Mesa 21.1 Squeezes In Improvements For Direct3D 9 (Gallium Nine)

Written by Michael Larabel in Mesa on 14 April 2021 at 06:18 AM EDT. 4 Comments
The feature freeze and code branching for Mesa 21.1 is imminent but last minute feature work continues to pour in. Hitting Mesa Git this morning as the latest activity were some fixes and improvements in Gallium Nine for providing Direct3D 9 support atop Gallium3D drivers to Wine/Windows programs.

Gallium Nine lead developer Axel Davy saw his various fixes and improvements to this state tracker merged in time for Mesa 21.1. There are various fixes made as a result of running the Address Sanitizer over the code as well as from test compiles using LLVM's Clang. There are also various game fixes included as part of this broad merge request too. Counter-Strike: Global Offensive is one of the games that should be working again with Gallium Nine.

Rounding out this broad Gallium Nine update are also virtual memory reduction patches and changing of various default configuration knobs as well as adding some new ones. New options for Gallium Nine include the ability to force Gallium Nine to use the CPU / LLVMpipe for the REF rendering device and process vertices call. There is also an option to override the reported virtual memory size as some older Windows games don't support more than 2GB of vRAM or have other oddities in their vRAM handling.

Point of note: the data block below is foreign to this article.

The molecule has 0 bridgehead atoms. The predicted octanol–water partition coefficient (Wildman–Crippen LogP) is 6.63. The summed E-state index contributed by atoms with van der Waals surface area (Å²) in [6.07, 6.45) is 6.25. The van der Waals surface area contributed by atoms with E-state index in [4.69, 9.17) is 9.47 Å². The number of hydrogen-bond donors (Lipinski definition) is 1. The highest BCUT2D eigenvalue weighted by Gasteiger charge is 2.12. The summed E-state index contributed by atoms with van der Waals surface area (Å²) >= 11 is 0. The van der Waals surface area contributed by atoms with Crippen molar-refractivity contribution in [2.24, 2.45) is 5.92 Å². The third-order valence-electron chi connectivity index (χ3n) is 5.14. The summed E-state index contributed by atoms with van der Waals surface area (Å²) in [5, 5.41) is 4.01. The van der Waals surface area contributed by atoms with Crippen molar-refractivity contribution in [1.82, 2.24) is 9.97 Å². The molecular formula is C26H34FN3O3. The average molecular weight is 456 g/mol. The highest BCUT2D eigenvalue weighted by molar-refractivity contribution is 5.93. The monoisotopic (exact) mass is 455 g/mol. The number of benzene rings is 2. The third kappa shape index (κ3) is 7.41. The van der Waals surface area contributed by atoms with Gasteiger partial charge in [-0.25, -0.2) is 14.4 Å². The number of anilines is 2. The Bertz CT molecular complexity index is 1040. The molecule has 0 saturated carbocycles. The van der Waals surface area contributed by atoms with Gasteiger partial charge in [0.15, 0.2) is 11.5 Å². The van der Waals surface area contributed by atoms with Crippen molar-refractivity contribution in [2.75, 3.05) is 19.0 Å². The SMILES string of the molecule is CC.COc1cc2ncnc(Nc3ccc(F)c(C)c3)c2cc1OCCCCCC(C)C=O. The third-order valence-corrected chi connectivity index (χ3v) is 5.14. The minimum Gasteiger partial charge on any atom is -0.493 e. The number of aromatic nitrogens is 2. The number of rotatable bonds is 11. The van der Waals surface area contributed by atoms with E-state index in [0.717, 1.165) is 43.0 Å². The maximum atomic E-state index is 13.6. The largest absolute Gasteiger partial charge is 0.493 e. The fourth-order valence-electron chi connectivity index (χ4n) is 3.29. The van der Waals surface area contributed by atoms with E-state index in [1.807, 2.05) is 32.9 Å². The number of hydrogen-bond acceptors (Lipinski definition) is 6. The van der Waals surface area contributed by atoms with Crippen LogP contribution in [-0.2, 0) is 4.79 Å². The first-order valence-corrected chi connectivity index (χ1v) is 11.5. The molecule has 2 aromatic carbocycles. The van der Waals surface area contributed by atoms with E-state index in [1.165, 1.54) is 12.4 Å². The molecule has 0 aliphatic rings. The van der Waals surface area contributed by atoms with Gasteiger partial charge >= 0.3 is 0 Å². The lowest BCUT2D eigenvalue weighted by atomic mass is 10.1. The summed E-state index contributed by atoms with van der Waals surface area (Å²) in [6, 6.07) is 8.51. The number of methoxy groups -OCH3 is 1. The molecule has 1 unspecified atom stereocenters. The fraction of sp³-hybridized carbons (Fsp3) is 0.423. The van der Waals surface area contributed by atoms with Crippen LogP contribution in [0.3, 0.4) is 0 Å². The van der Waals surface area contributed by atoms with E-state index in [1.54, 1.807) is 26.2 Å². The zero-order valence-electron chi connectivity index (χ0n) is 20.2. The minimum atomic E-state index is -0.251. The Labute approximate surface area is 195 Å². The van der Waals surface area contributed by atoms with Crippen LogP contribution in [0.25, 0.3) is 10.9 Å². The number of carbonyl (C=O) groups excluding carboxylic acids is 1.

Meanwhile Gallium Nine in Mesa 21.1 is enabling tear-free discard support by default, thread submit is now turned on, and the texture memory limit default is now set to 128MB.

For those using Gallium Nine for running Direct3D 9 on Linux rather than the likes of DXVK or Wine's Direct3D OpenGL back-end, the latest patches that made it for Mesa 21.1 can be found via this merge request.

If all goes well Mesa 21.1 stable will be out in May.
Related News
About The Author
Michael Larabel

Michael Larabel is the principal author of and founded the site in 2004 with a focus on enriching the Linux hardware experience. Michael has written more than 20,000 articles covering the state of Linux hardware support, Linux performance, graphics drivers, and other topics. Michael is also the lead developer of the Phoronix Test Suite, Phoromatic, and automated benchmarking software. He can be followed via Twitter, LinkedIn, or contacted via

Popular News This Week